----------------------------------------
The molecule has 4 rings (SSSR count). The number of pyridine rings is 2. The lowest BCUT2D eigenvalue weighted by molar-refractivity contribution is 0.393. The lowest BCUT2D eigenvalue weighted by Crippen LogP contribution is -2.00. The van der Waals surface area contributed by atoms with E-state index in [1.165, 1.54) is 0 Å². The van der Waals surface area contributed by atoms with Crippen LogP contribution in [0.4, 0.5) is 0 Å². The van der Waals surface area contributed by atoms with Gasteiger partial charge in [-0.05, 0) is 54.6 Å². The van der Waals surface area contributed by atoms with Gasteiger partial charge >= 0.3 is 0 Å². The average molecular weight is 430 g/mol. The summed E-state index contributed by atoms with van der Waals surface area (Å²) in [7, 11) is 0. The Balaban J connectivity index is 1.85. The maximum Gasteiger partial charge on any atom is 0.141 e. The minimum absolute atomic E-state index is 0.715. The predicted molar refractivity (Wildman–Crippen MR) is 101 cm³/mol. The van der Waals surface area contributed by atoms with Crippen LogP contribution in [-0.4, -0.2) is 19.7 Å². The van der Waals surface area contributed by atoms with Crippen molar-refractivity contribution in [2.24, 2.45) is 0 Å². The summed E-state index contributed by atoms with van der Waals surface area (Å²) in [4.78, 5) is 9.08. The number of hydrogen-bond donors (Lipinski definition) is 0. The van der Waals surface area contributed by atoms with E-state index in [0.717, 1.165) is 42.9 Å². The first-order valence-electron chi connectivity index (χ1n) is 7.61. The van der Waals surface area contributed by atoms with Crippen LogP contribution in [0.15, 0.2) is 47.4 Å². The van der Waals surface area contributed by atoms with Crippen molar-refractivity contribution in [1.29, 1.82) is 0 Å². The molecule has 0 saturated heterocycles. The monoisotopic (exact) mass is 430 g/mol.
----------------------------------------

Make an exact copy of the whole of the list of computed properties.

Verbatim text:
The molecule has 4 rings (SSSR count). The number of pyridine rings is 2. The lowest BCUT2D eigenvalue weighted by molar-refractivity contribution is 0.393. The lowest BCUT2D eigenvalue weighted by Crippen LogP contribution is -2.00. The van der Waals surface area contributed by atoms with E-state index in [1.165, 1.54) is 0 Å². The van der Waals surface area contributed by atoms with Crippen LogP contribution in [0.4, 0.5) is 0 Å². The van der Waals surface area contributed by atoms with Gasteiger partial charge in [-0.05, 0) is 54.6 Å². The van der Waals surface area contributed by atoms with Gasteiger partial charge >= 0.3 is 0 Å². The average molecular weight is 430 g/mol. The summed E-state index contributed by atoms with van der Waals surface area (Å²) in [7, 11) is 0. The Balaban J connectivity index is 1.85. The maximum Gasteiger partial charge on any atom is 0.141 e. The minimum absolute atomic E-state index is 0.715. The predicted molar refractivity (Wildman–Crippen MR) is 101 cm³/mol. The van der Waals surface area contributed by atoms with Crippen LogP contribution in [-0.4, -0.2) is 19.7 Å². The van der Waals surface area contributed by atoms with Crippen molar-refractivity contribution in [2.24, 2.45) is 0 Å². The summed E-state index contributed by atoms with van der Waals surface area (Å²) in [4.78, 5) is 9.08. The number of hydrogen-bond donors (Lipinski definition) is 0. The van der Waals surface area contributed by atoms with E-state index in [0.717, 1.165) is 42.9 Å². The first-order valence-electron chi connectivity index (χ1n) is 7.61. The van der Waals surface area contributed by atoms with Crippen LogP contribution in [0.15, 0.2) is 47.4 Å². The van der Waals surface area contributed by atoms with Crippen molar-refractivity contribution in [1.29, 1.82) is 0 Å². The molecule has 0 saturated heterocycles. The monoisotopic (exact) mass is 430 g/mol.